P.




                --- In LINUX_Newbies@yahoogroups.com, "Paul" <pfrederick1@...> wrote:

                > You cannot recover from a miffed kernel configuration? Is it really that hard to keep a kernel that boots on a system while a new one is being configured and tested? Because if you do that then you always have the backup kernel to run. You'd be in no worse shape than when you started. Believe it or not some pretty clever people came up with this whole system, so that even idiots can manage to work with it.
                >
              • Paul
                ... That is nice but I was not replying to the original poster I was replying to you. ... I started off with Slackware in the 90s and I survived. ... Then it
                Message 7 of 24 , Mar 28, 2013
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                  --- In LINUX_Newbies@yahoogroups.com, "pmooney22" <kwacka2@...> wrote:
                  >
                  > The O/P requested advice on how to get a particular device working and, with respect to the O/P the comment that they were having difficuly in installing a driver suggested to me that they were new to GNU/Linux.
                  >
                  > The O/P did NOT ask (until another poster mentioned this) about configuring the kernel, and posts then moved to whether the driver in question would be in a newer kernel (the file linked is 5 years old, the original driver was a decade ago so a newer kernel is largely irrelevent)

                  That is nice but I was not replying to the original poster I was replying to you.

                  >
                  > I agree with much of what you say; it would be ideal if everybody utilised LFS and built their own drivers; but I'd suggest that comes after topics such as kernel configuration which, in turn, came after software compilation and driver installation, which might (in turn) would follow advice on installing a popular distribution (Mint, Ubuntu et al). I don't expect anybody to advise a user to start off on Gentoo, or even Arch Linux.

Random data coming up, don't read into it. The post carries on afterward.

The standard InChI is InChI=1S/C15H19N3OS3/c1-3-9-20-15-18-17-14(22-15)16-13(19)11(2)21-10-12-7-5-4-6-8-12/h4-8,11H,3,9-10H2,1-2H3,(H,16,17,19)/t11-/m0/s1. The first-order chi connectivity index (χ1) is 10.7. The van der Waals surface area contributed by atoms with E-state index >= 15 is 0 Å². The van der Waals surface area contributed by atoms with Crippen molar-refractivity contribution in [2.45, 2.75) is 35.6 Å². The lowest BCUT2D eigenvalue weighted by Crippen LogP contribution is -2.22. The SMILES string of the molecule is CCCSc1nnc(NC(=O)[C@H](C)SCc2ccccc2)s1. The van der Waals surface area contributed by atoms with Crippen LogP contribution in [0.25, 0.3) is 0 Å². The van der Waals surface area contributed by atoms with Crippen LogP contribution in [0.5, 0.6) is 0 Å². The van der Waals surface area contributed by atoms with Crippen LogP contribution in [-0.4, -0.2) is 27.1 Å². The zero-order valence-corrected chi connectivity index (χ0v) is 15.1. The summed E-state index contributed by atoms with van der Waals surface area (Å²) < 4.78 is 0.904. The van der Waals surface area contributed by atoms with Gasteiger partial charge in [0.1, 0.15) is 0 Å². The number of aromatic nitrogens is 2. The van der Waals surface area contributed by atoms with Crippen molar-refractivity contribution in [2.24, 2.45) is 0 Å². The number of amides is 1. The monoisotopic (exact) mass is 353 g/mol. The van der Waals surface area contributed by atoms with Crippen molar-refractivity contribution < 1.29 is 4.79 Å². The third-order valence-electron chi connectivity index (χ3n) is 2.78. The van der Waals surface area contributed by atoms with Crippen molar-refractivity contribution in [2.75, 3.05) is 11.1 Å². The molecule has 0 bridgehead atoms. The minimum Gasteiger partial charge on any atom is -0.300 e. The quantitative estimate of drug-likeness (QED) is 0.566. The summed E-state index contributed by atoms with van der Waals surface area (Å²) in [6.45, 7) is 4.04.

I started off with Slackware in the 90s and I survived.

                  >
                  > It may well be that the O/P has no interest in developing skills beyond those of a user, rather than an expert on GNU/Linux, and merely wants to use a particular device that they possess. That is their prerogative.

                  Then it is my prerogative to tell users like that I feel they are wasting their time.
                  >
                  > I agree there is nothing magic about compiling a kernel. However I would suggest that there are many linux users that have never compiled a kernel, in the same way there are possibly millions that have never used the 'power'-shell when running Windows, and new users should be encouraged rather than it be suggested that you 'have to' compile a kernel as a first step.

                  Why? We are talking about Linux aren't we? Either use it, or don't.

                  >
                  > Regards
                • ve2pf
                  I am with you Paul. I started up with debian 1.1 (Buzz) and I was doing the network install over a windows internet share on a 28.8k modem.. I had to wait
                  Message 8 of 24 , Mar 28, 2013
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                    I am with you Paul.

                    I started up with debian 1.1 (Buzz) and I was doing the network install over a windows internet share on a 28.8k modem..

                    I had to wait hours for “package” to download.. And I was compiling my kernels.. I dont do that anymore as most of the time the kernels that come with the disto I use alway’s fit.

                    But It is a good Idea to know how a kernel is built, and sometimes when I feel like optimizing my machine I do a kernel compile.. And its fun!



                    From: Paul
                    Sent: Thursday, March 28, 2013 4:56 PM